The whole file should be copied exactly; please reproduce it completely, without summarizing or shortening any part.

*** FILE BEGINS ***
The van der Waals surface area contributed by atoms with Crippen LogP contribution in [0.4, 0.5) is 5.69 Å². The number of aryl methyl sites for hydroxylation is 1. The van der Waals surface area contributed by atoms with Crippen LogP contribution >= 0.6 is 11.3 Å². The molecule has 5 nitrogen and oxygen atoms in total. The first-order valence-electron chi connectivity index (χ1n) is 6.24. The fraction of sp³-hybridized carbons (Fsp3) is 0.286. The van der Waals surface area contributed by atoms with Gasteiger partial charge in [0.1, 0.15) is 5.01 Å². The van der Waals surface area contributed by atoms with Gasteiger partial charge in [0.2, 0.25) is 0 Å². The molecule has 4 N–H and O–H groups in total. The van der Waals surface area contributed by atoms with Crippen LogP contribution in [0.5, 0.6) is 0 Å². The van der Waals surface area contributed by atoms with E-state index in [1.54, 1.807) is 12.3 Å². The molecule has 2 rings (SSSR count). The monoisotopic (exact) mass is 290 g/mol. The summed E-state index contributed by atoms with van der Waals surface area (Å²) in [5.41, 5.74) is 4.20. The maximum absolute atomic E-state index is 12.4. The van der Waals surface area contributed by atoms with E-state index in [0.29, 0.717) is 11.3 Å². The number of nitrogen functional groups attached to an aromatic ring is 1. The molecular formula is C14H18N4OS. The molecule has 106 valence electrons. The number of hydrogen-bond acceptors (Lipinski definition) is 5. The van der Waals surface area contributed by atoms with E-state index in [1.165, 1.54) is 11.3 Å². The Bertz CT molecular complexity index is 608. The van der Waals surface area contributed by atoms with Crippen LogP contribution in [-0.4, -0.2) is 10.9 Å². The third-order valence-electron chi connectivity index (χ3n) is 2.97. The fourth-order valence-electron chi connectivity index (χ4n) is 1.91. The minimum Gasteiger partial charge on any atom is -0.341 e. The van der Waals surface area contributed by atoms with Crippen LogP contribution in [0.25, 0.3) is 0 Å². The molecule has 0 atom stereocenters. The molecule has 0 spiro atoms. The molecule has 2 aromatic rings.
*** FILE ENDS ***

The van der Waals surface area contributed by atoms with Crippen LogP contribution in [0.4, 0.5) is 5.69 Å². The number of aryl methyl sites for hydroxylation is 1. The van der Waals surface area contributed by atoms with Crippen LogP contribution >= 0.6 is 11.3 Å². The molecule has 5 nitrogen and oxygen atoms in total. The first-order valence-electron chi connectivity index (χ1n) is 6.24. The fraction of sp³-hybridized carbons (Fsp3) is 0.286. The van der Waals surface area contributed by atoms with Gasteiger partial charge in [0.1, 0.15) is 5.01 Å². The van der Waals surface area contributed by atoms with Gasteiger partial charge in [0.2, 0.25) is 0 Å². The molecule has 4 N–H and O–H groups in total. The van der Waals surface area contributed by atoms with Crippen LogP contribution in [0.5, 0.6) is 0 Å². The van der Waals surface area contributed by atoms with E-state index in [1.54, 1.807) is 12.3 Å². The molecule has 2 rings (SSSR count). The monoisotopic (exact) mass is 290 g/mol. The summed E-state index contributed by atoms with van der Waals surface area (Å²) in [5.41, 5.74) is 4.20. The maximum absolute atomic E-state index is 12.4. The van der Waals surface area contributed by atoms with E-state index in [0.29, 0.717) is 11.3 Å². The number of nitrogen functional groups attached to an aromatic ring is 1. The molecular formula is C14H18N4OS. The molecule has 106 valence electrons. The number of hydrogen-bond acceptors (Lipinski definition) is 5. The van der Waals surface area contributed by atoms with E-state index in [1.165, 1.54) is 11.3 Å². The Bertz CT molecular complexity index is 608. The van der Waals surface area contributed by atoms with Crippen LogP contribution in [-0.4, -0.2) is 10.9 Å². The third-order valence-electron chi connectivity index (χ3n) is 2.97. The fourth-order valence-electron chi connectivity index (χ4n) is 1.91. The minimum Gasteiger partial charge on any atom is -0.341 e. The van der Waals surface area contributed by atoms with Crippen LogP contribution in [0.25, 0.3) is 0 Å². The molecule has 0 atom stereocenters. The molecule has 0 spiro atoms. The molecule has 2 aromatic rings.